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Bull whackers employ colorful language
charles goslin1
Photo by Jim Misunas Great Bend Tribune Artist Charles Goslin portrays an image from the Santa Fe Trail.

Editor’s Note: Local historian David Clapsaddle writes about aspects about the Santa Fe Trail. The Santa Fe Trail eventually included Fort Larned and Pawnee County. “Old Dan and His Traveling Companions,” profiles oxen on the Santa Fe Trail.

By David K. Clapsaddle

Regardless of conventional wisdom, drivers were often encouraged to spare the whip, especially during the latter part of the period when American traffic on the Santa Fe Trail was monopolized by huge freighting firms.
The handling of oxen was stipulated in great detail by written regulations issued to personnel employed by the various firms.
Tom Cranmer who compiled a set of such regulations wrote, “I would therefore, most emphatically denounce the practice of beating oxen under all circumstances.”
However, such was not the case with the Mexican drives.
James Mead recalled, “The drivers were known as “bull whackers” or “mule skinners,” mostly semi-Indian half civilized, faithful, brown skinned, with hair of jet hanging on their shoulders, wielding lashes with such skill as to cut a rattlesnake’s head off at 20 feet, or cut through the hide of an refractory ox.”
Perhaps more effective then the whip were the voice commands of the driver.
Walking near the head of the wheelers, he spoke well recognized commands the oxen learned quickly to obey.
Originally, “gee-up,” meant to move up. In time, the command became “giddyap.”
Gregg wrote that a simple “hep,” was the command to move forward.
“Gee,” was the command to turn right; “haw,” was the command to turn left. “Whoa,” originally “ho,” was the command to stop.
With regard to other voice commands, Cranmer wrote, “No loud cursing, swearing, or frightening of cattle should ever be allowed in the corral.
In the settled part of the country, calves at an early age would be yoked together and exercised daily. Small training yokes were used and sometimes sliding (adjustable) yokes were employed to accommodate the animal’s growth. The calves were allowed to grow to full maturity at age three before they were castrated. This allowed the animal to mature into a strong animal before the neutering process rendered him more docile.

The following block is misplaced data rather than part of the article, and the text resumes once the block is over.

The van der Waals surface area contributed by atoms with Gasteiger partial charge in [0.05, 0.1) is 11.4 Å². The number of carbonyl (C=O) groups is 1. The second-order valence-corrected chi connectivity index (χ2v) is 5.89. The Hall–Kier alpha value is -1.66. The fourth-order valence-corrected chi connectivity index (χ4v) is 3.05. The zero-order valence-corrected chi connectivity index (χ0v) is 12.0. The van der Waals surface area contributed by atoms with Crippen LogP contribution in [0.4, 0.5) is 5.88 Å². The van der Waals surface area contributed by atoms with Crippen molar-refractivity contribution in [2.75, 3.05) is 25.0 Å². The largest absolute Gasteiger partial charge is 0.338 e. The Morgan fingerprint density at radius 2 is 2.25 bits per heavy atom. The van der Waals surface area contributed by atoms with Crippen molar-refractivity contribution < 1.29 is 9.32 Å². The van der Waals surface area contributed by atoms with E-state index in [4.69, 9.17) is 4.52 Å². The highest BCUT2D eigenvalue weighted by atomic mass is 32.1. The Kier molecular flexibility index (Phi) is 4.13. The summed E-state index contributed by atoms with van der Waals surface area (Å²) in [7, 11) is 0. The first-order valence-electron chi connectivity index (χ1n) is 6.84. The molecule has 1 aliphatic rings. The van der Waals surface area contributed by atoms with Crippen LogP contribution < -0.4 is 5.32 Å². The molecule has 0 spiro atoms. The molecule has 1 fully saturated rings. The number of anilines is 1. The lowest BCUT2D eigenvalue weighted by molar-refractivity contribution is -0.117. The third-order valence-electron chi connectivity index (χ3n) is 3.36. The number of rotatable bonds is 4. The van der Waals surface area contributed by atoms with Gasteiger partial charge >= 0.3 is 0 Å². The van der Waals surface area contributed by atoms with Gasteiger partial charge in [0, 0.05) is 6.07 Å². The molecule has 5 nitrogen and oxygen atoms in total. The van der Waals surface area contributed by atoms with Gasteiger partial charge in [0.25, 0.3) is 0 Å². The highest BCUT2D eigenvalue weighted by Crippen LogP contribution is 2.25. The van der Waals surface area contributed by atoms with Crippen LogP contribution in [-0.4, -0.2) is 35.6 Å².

Freighters on the frontier did not have the luxury of time to train oxen. Rather, they often purchased mature but unbroken (green) steers at the trail heads and immediately put them into service. Unbroken oxen would be yoked and stationed  between the experienced teams.
Thus snared, they had no choice in spite of their protestation by means of backing and bawling but to proceed in step with their broken brothers.
As the caravan proceeded, the green oxen remained yoked together day and night for some two weeks. Thus, they were forced not only to work together but to eat and sleep together on a 24-hour basis. Subsequently, they performed as broke oxen in an amicable manner.
The author in recent years had the opportunity to talk with a Flint Hills rancher who imported cattle from Mexico. He observed, from time to time, a pair of steers which appeared to be inseparable; they were together constantly. The rancher went on to say that upon closer inspection, he found that the animals were shod, a sure sign of their draft animal status in Mexico.
Thus, it would appear that the yoking of oxen produced a reciprocation by which the animals maintained a steadfast relationship, working or not.
Tom Cranmer’s regulations stipulated, “See that all hands temporarily mark their cattle the first time they unyoke, so they may be able to recognize them afterwards.
Howard recalled, “One driver tied bits of black cloth to the tails of his team.”
(To Be Continued)